I’ve recently been hearing a lot of radio ads for Massage Envy, which I believe is the first national chain of massage clinics. I know very little about the company other than two things: they have a clean, neatly designed website, and I don’t like their brand name.
I’m sorry, but since “massage” and “envy” are two words that don’t go together naturally, I can only assume that the brand name is a play on the phrase “penis envy.” If that’s the case, it’s a pretty tasteless play on words, and if it isn’t the case, it might as well be since that’s the association most people will probably come up with. (Unless, of course, I’m the only one, in which case I should probably be surfing for therapists rather than typing a blog post.)
I love brand names that are distinctive, and I have to admit that Massage Envy gets decent marks on that count. But that’s not enough. A brand name needs to evoke the kind of imagery you want people to associate with your brand. Based on the fairly professional look of Massage Envy’s website, I would have to guess that the imagery suggested by their brand name is not the way they want to position their company.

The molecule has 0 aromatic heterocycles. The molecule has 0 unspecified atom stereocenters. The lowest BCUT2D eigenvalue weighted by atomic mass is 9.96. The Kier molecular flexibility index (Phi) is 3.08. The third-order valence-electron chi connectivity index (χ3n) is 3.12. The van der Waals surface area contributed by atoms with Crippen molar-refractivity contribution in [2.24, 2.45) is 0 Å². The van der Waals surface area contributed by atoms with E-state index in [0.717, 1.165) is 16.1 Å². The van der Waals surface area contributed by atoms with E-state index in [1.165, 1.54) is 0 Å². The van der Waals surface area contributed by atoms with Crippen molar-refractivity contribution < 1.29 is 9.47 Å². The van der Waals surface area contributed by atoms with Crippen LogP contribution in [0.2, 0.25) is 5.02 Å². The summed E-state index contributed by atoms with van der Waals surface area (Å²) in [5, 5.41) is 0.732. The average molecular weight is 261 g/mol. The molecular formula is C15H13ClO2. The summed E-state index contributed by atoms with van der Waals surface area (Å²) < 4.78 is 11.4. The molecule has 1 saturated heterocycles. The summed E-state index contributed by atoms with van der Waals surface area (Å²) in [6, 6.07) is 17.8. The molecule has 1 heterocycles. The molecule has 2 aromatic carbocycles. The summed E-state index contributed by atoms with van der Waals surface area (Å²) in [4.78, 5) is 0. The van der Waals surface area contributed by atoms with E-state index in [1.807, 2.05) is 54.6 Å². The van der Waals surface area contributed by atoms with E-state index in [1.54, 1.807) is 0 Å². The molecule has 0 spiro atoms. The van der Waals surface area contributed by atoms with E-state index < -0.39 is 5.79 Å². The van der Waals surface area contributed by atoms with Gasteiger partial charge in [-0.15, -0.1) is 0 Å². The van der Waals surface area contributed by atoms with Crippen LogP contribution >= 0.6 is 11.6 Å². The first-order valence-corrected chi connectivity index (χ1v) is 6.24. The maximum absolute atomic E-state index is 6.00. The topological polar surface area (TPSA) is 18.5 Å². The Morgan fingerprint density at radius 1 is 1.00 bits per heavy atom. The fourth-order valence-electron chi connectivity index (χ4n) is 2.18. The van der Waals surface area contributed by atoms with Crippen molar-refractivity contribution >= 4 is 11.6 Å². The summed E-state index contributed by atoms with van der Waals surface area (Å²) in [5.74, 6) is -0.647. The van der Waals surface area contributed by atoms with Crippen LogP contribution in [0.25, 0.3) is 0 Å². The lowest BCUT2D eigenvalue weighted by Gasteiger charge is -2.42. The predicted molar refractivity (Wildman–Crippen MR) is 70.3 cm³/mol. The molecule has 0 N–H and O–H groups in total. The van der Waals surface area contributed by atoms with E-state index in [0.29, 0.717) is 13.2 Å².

Selecting a brand name is like selecting a name for one of your children; you’re going to have to live with your decision for a long time, and life can be a lot easier–or harder–depending on what name you choose.
If you’re told that you’re about to interview a job candidate named “Jethro”, you’re likely to develop certain expectations and assumptions about him. Those expectations and assumptions my ultimately prove to be inaccurate, but they will nonetheless form an obstacle this candidate will need to–and might not be able to–overcome. In this age of increasing clutter and decreasing attention spans, new brands simply can’t afford to pose such obstacles to prospective new customers.
So…Is Massage Envy an ill-advised play on words–or is it just me?